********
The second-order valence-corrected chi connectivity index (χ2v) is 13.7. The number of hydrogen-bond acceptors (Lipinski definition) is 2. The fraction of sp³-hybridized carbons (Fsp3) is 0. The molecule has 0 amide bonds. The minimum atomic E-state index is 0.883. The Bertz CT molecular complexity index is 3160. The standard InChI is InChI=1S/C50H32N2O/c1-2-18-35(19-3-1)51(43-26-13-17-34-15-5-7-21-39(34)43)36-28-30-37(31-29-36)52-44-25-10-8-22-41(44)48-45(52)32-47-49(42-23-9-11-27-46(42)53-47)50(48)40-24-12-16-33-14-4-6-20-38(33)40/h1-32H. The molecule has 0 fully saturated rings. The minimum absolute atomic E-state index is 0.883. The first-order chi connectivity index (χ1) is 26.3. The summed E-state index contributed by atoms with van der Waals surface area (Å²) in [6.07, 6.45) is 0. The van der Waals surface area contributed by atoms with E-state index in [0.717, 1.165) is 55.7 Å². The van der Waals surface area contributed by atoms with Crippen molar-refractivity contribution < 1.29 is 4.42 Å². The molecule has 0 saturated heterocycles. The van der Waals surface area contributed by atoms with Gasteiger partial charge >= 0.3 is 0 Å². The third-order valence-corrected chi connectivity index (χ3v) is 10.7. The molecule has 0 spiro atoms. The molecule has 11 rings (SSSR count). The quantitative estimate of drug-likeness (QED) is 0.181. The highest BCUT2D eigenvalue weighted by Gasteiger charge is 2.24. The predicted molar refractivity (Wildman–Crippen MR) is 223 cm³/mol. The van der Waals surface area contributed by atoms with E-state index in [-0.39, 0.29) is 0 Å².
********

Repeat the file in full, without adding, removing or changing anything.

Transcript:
The second-order valence-corrected chi connectivity index (χ2v) is 13.7. The number of hydrogen-bond acceptors (Lipinski definition) is 2. The fraction of sp³-hybridized carbons (Fsp3) is 0. The molecule has 0 amide bonds. The minimum atomic E-state index is 0.883. The Bertz CT molecular complexity index is 3160. The standard InChI is InChI=1S/C50H32N2O/c1-2-18-35(19-3-1)51(43-26-13-17-34-15-5-7-21-39(34)43)36-28-30-37(31-29-36)52-44-25-10-8-22-41(44)48-45(52)32-47-49(42-23-9-11-27-46(42)53-47)50(48)40-24-12-16-33-14-4-6-20-38(33)40/h1-32H. The molecule has 0 fully saturated rings. The minimum absolute atomic E-state index is 0.883. The first-order chi connectivity index (χ1) is 26.3. The summed E-state index contributed by atoms with van der Waals surface area (Å²) in [6.07, 6.45) is 0. The van der Waals surface area contributed by atoms with E-state index in [0.717, 1.165) is 55.7 Å². The van der Waals surface area contributed by atoms with Crippen molar-refractivity contribution < 1.29 is 4.42 Å². The molecule has 0 saturated heterocycles. The van der Waals surface area contributed by atoms with Gasteiger partial charge >= 0.3 is 0 Å². The third-order valence-corrected chi connectivity index (χ3v) is 10.7. The molecule has 0 spiro atoms. The molecule has 11 rings (SSSR count). The quantitative estimate of drug-likeness (QED) is 0.181. The highest BCUT2D eigenvalue weighted by Gasteiger charge is 2.24. The predicted molar refractivity (Wildman–Crippen MR) is 223 cm³/mol. The van der Waals surface area contributed by atoms with E-state index in [-0.39, 0.29) is 0 Å².